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How to Join Letters of the Alphabet

Once a child has learnt how to form and position letters they are ready for join their handwriting.

They learn how to join both bottom and top joining letters for cursive and continuous cursive handwriting styles.

How to Join Cursive Letters

How to Join Continuous Cursive Letters

How to join continuous cursive letters

The Joining Process

The process of joining letters depends on the handwriting style being taught.

There are 4 groups of letter joins; bottom joins, bottom to “c” shape joins, “e” joins (top and bottom join strokes) and top joins.

Cursive Joins

Children are taught to add a finishing kick/stroke to the individual letters and extend them into the following letter start point.

Two types of Bottom joins need to be taught:

Bottom to “c” shape joins not only have to be extended but curved up and over to what would be the normal start point of the letter if it was not to be joined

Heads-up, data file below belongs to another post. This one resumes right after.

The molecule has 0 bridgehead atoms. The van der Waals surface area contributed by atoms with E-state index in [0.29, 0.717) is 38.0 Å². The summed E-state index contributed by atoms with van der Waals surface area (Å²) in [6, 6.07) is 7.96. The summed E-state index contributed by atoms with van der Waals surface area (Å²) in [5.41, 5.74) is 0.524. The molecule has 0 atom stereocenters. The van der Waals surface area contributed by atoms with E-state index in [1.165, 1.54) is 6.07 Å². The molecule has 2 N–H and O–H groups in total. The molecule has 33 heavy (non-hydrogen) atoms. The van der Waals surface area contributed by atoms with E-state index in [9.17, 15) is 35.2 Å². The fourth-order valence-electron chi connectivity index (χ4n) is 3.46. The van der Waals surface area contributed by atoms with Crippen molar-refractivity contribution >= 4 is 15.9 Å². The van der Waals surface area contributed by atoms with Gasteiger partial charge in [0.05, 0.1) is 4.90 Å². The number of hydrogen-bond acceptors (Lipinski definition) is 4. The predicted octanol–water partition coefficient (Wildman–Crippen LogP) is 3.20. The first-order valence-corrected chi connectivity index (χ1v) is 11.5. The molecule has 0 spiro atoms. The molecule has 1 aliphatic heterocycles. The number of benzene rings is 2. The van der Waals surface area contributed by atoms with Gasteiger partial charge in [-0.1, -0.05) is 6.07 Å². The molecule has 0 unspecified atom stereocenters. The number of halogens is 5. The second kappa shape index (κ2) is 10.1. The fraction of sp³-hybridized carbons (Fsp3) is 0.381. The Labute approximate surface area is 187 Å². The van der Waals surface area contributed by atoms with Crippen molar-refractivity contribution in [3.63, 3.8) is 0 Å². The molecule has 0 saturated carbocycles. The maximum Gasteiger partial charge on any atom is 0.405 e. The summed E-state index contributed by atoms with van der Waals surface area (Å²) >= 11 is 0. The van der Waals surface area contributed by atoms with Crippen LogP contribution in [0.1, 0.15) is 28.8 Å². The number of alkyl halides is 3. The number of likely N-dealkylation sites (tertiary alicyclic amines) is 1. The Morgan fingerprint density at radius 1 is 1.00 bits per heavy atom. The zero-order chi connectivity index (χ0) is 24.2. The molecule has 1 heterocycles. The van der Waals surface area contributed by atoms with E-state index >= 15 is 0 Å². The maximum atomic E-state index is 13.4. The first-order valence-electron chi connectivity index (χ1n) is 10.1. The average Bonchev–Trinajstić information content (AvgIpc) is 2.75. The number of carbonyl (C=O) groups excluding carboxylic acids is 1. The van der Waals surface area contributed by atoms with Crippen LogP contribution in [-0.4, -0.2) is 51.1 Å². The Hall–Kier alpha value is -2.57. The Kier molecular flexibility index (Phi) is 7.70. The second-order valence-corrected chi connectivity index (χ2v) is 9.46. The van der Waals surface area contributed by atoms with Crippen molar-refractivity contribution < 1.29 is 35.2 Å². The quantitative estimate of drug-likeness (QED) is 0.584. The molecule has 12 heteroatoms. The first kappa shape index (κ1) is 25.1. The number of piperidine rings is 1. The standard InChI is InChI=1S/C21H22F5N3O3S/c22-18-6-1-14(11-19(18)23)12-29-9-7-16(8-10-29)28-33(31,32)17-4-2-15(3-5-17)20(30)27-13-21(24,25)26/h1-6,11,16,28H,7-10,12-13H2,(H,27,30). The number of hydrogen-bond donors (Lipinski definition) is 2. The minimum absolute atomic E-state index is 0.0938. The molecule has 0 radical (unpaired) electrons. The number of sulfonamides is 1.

Two types of “e” joins need to be taught:

Two types of Top joins need to be taught:

Handwriting styles which allow the letters to join are best for children as they make their handwriting fluent and quick, by reducing the strain on their hand, wrist and fingers.

There are four type of handwriting joining stroke - bottom joins, bottom to “c” shaped joins, “e” joins and top joins, to be mastered.

Capital letters and print letters do not join when handwriting.

Click on the handwriting style below to see the letter join animations and handwriting practice worksheets.

Continuous Cursive Joins

All continuous cursive letters are taught with a lead-in and exit stroke. All your child needs to do is write the letters closer together without taking their pencil off the paper until the word is finished. So the only additional letter joins that need to be taught are:

Top joins to “e” as a more downward curved stroke is required

Two types of Top joins:

It has to be remembered that handwriting is a complex skill which is not naturally instinctive; we have to be taught how to form the letters while developing the physical, coordination and memory skills needed.

The ultimate goal is to achieve a good handwriting style, which is one where the letters are of a consistent size and form, maintained throughout a piece of writing, while maintaining a good pace and legibility.

How to join cursive lettersTips